Thursday, April 8, 2010


The awesome thing about J being an academic and having his own lab space is that he has a "soil" room with potting soil and fluorescent lights on a timer. Comes in VERY handy this time of year. Even though I understand the process of plant reproduction and development, putting a tiny little seed in some soil and watching a little green thing emerge is always exciting. That little bit of vibrant color against the brownness is kind of mind-blowing. What fabulous design! A little packet of nutrients swells up with a little bit of water, and voila! new life. See?

The problem with starting plants from seeds is that a packet comes with a gazillion seeds. Geez. we really only need 10 or so. I showed considerable restraint this year with the tomato seeds but we're still well-endowed. Funny thing is that we went and ordered three other kinds of tomatoes (heirloom varieties). Not sure what we were thinking there. Whatevs. Guess we'll have some to share if we run out of space. We're on track to have a whole bunch of basil plants too; if these grow like all the other basil I've ever tried to grow, then we should have enough for a batch of pesto and maybe a salad -- I've never had much luck with it.

Won't be long now before we hit the frost free date -- in go these little guys, plus seeds for patty pan squash, beans (green bush and edamame), maybe lemongrass.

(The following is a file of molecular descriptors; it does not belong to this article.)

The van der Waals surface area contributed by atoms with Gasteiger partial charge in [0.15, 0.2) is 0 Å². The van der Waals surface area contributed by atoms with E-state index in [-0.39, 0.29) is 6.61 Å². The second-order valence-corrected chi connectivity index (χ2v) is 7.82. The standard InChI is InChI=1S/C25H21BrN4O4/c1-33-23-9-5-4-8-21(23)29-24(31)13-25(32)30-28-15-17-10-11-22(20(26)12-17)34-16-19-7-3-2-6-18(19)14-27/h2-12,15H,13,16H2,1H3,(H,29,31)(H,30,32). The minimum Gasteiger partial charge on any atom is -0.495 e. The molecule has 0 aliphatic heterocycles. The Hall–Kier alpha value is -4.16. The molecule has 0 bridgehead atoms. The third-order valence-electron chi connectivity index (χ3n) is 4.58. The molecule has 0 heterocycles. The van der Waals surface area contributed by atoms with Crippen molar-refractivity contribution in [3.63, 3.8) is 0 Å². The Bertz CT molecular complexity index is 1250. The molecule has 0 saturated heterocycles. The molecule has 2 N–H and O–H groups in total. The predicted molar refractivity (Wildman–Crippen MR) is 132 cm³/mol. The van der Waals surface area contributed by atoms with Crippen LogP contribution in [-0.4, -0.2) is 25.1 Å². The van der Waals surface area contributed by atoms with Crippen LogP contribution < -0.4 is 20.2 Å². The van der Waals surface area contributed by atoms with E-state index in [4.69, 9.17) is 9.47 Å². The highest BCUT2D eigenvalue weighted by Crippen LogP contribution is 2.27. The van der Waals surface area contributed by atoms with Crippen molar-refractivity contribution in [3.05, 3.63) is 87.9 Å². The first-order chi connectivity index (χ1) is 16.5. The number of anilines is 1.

The weather has been silly hot here this week. Like 80 abnormal degrees. You can't grow kale and radishes in that kind of heat! Fortunately, it's cooled a little today after a big storm blew through last night, so maybe our little plants have a fighting chance. Sure get why farmers pay so much attention to the weather.


  1. I love your seedling pics. I agree, plants are AMAZING! I trade seeds with people at work. Maybe you guys can trade seed with your fellow community gardeners. Is there a place out at the plots where you could put a tupperware and people could leave envelopes of extra seeds for people to take?

  2. yes! we already have a giant collection of seeds in our shed. It's so funny to me how you get so many but really truly need so few. I've still got seed from gardening in Idaho 20 years ago -- I'll bet the lot of them are even still viable, but to play it safe, we bought MORE seed.